Members of Congress, Civil Rights Leaders Call on Biden’s DOJ to Reject Racist Insular Cases Doctrine

Coalition demands a definitive stance against historical rulings impacting U.S. territories

  • Janeka Simon
  • April 18, 2024

V.I. Delegate to Congress Stacey Plaskett addresses the audience at Wednesday's press conference in Washington, discussing the Insular Cases

WASHINGTON — At a press conference held Wednesday on Capitol Hill, a coalition of elected officials, civil rights organizations, and advocates announced that they had called on the U.S. Department of Justice to publicly and definitively denounce the racist doctrine established by the Insular Cases.

The cases are a series of Supreme Court rulings from 1901 to 1922 that established an unequal, colonial framework for U.S. territories like Puerto Rico, Guam, American Samoa, and the U.S. Virgin Islands. In the rulings, the court declared that the territories were not fully incorporated into the U.S. and that the Constitution did not fully apply there. Most infamously, the rulings referred to the territories and their inhabitants as "alien races" and "savage tribes."

Over the years, a groundswell of opposition to the overtly racist rhetoric has been rising, however previous administrations have failed to address the issue. Most recently the Supreme Court has, twice in two years, passed on opportunities to repudiate its earlier rulings, while the Biden Department of Justice in 2021 relied on the Insular Cases rulings to argue that people born in U.S. territories have no constitutional right to certain United States citizenship rights. 

"In 2024, no one should use racist language from the Insular Cases to deny citizenship rights to people born in U.S. territories, to people who decide to reside in U.S. territories," said Stacey Plaskett, Congressional representative for the U.S. Virgin Islands. She contrasted President Biden’s arguments against denying federal benefits to residents of U.S. territories with the actions and legal arguments of his Justice Department. “He declared that there could be no second class citizen in the United States of America. Yet, his own Justice Department and its leadership continue to rely on cases to argue that people in those territories have no right to hold U.S. citizenship; that citizenship in U.S. territories is a mere privilege for Congress to extend or retract at their whim. And we know what this Congress looks like. We don't want to have our citizenship based upon that,” the congresswoman declared.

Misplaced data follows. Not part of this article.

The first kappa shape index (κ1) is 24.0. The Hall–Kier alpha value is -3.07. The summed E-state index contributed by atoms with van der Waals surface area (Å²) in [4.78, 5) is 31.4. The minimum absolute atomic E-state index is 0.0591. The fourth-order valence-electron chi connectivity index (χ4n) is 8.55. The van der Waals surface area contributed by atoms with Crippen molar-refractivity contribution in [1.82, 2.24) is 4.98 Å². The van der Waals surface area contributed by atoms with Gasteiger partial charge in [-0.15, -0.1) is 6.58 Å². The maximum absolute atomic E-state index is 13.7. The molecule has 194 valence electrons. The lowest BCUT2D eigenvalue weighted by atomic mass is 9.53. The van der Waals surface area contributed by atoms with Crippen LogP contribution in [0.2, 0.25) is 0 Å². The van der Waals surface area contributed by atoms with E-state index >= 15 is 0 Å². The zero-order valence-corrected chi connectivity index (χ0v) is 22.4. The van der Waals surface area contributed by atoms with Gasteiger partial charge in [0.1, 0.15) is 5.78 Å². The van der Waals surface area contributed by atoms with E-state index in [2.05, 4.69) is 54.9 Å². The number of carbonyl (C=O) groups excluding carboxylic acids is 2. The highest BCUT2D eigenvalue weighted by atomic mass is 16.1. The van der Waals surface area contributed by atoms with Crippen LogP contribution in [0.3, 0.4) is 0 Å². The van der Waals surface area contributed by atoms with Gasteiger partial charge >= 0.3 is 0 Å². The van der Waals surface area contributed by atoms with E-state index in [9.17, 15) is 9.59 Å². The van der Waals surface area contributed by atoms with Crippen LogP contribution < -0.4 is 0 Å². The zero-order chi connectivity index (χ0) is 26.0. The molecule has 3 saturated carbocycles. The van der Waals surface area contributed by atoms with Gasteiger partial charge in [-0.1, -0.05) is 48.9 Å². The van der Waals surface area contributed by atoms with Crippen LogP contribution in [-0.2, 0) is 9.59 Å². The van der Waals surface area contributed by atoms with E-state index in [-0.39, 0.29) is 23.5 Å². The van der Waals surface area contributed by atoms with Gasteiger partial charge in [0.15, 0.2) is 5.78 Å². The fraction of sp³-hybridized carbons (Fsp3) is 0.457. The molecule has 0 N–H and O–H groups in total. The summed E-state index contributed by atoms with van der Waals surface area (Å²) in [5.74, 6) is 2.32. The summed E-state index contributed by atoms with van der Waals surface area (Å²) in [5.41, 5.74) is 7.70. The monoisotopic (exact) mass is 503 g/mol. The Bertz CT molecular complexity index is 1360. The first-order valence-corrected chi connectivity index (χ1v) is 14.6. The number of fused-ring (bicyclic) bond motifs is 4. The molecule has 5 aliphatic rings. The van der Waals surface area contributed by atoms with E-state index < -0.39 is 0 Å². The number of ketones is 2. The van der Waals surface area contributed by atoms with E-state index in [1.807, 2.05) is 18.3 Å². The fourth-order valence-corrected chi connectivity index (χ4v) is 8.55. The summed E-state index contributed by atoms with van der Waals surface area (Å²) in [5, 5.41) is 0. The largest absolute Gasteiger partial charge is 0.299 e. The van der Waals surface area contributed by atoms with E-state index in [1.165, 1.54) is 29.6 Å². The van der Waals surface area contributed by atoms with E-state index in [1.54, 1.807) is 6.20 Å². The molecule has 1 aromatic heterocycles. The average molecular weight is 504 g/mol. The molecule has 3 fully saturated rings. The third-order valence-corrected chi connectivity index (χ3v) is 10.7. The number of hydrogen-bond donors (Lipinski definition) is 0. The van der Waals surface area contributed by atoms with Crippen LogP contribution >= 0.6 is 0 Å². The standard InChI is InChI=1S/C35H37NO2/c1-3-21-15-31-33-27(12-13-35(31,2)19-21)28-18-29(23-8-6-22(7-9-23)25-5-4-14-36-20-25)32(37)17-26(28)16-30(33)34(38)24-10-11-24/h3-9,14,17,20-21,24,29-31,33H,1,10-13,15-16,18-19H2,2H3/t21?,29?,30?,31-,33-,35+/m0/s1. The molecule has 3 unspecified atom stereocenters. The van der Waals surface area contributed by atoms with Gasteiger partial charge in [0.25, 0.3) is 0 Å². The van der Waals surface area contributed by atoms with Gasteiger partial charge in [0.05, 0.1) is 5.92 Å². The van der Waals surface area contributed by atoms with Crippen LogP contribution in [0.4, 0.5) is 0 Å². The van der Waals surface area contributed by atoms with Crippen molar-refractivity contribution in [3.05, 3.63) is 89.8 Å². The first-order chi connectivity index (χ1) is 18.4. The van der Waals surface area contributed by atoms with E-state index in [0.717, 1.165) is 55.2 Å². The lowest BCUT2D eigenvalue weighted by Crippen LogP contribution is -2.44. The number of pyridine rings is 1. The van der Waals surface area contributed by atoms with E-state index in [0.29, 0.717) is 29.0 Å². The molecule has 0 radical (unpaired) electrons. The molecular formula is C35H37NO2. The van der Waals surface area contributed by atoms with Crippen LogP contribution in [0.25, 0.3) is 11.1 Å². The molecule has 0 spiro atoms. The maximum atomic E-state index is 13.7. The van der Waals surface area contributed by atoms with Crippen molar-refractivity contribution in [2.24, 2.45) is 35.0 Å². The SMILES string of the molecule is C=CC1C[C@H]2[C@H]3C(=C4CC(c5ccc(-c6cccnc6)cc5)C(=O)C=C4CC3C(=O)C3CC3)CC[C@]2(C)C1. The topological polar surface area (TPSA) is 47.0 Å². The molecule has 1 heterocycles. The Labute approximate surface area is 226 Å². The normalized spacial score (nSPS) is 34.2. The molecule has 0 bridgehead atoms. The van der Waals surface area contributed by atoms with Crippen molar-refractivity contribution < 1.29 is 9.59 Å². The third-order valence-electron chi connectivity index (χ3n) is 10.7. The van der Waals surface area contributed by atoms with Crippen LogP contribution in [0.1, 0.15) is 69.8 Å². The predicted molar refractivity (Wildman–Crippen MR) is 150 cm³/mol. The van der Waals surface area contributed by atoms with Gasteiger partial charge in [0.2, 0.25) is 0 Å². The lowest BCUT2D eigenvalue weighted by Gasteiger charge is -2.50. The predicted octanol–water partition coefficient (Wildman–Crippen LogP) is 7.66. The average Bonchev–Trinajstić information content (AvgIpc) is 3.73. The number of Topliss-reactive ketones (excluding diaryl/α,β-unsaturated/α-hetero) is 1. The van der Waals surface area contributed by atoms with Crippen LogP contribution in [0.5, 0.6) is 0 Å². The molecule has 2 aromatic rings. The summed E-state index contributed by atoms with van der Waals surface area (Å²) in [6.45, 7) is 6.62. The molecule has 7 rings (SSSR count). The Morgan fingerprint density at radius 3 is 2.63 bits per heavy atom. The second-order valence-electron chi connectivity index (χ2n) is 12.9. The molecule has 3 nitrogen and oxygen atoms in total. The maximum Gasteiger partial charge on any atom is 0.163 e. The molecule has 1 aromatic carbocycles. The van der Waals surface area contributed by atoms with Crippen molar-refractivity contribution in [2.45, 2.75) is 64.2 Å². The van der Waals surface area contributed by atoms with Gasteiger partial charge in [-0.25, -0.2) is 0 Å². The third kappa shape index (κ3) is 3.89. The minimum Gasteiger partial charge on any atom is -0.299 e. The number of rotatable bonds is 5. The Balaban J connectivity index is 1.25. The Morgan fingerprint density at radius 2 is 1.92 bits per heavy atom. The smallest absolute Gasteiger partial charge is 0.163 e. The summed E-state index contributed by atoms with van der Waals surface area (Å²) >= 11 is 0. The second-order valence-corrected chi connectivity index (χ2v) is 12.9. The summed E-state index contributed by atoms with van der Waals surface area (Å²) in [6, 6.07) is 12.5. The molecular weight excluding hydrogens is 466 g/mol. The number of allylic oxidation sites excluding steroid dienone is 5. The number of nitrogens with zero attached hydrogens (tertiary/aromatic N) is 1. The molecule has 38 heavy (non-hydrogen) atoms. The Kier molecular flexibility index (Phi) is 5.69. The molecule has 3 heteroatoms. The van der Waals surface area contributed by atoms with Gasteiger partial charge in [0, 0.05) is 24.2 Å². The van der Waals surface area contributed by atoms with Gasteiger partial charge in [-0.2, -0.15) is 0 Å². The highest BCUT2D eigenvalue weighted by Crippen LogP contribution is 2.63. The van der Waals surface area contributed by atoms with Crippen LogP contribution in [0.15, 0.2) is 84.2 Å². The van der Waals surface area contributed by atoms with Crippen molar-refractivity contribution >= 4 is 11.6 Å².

Neil Weare, co-director of the advocacy group Right to Democracy, recounted growing up in Guam and having to register for the draft, while at the same time being unable to vote for the president during elections. “What I read in my high school history textbooks did not align with the situation I was seeing on the ground in my community,” he said, explaining the genesis of his interest in the issue which has led to his decade-long quest to challenge the Insular Cases. Mr. Weare thanked Congresswoman Plaskett and Governor Albert Bryan Jr. for their leadership and advocacy on the issue. 

A day before this year’s “Transfer Day” commemoration, Governor Bryan sent U.S. Attorney General Merrick Garland a letter calling on the Justice Department to “expressly reject the Insular Cases and the racist logic of the doctrine of territorial incorporation.” That doctrine, the governor argued, was “devised out of whole cloth” by the Insular Cases to justify the acquisition and governance as colonies territories “largely populated by people of color.” The governor noted that many of the same justices who gave their “separate but equal” decision in the now-repudiated Plessy v. Ferguson matter were behind the reasoning of the Insular Cases. 

President of the Puerto Rico Bar Association Manuel Quilichini also sent a similar letter to the Justice Department.

Right to Democracy co-director Adi Martínez-Román, who was born and raised in Puerto Rico, says that the ongoing effect of the colonial legal framework established by the Insular Cases could be clearly seen after hurricanes Irma and Maria in 2017, when “the disaster response left a lot to be desired.” She argued that it was past time for territorial residents to be given the opportunity to “exercise their political rights and self-determination to really decide what the relationship with the United States should be like.” The re-evaluation of the relationship, however, will not be possible until the federal government abandons its reliance on the Insular Cases. “The U.S. has a colonial problem,” declared Ms. Martínez-Román.

While the disavowal of the Insular Cases will not “magically solve the colonial problem the United States has,” said Mr. Weare, the complete rejection and repudiation of the racist ideology espoused within the cases would, according to Ms. Martínez-Román, “crumble down this wall that has been feeding or justifying inaction for years and years,” enabling a more amenable legal and political environment with which to examine the relationship between the United States and its territories. 

As speakers during Wednesday’s press conference made clear, calls for the rejection of the Insular Cases by the president and the most senior legal minds in the country will only grow louder in the months and years to come.

Get the latest news straight to your phone with the VI Consortium app.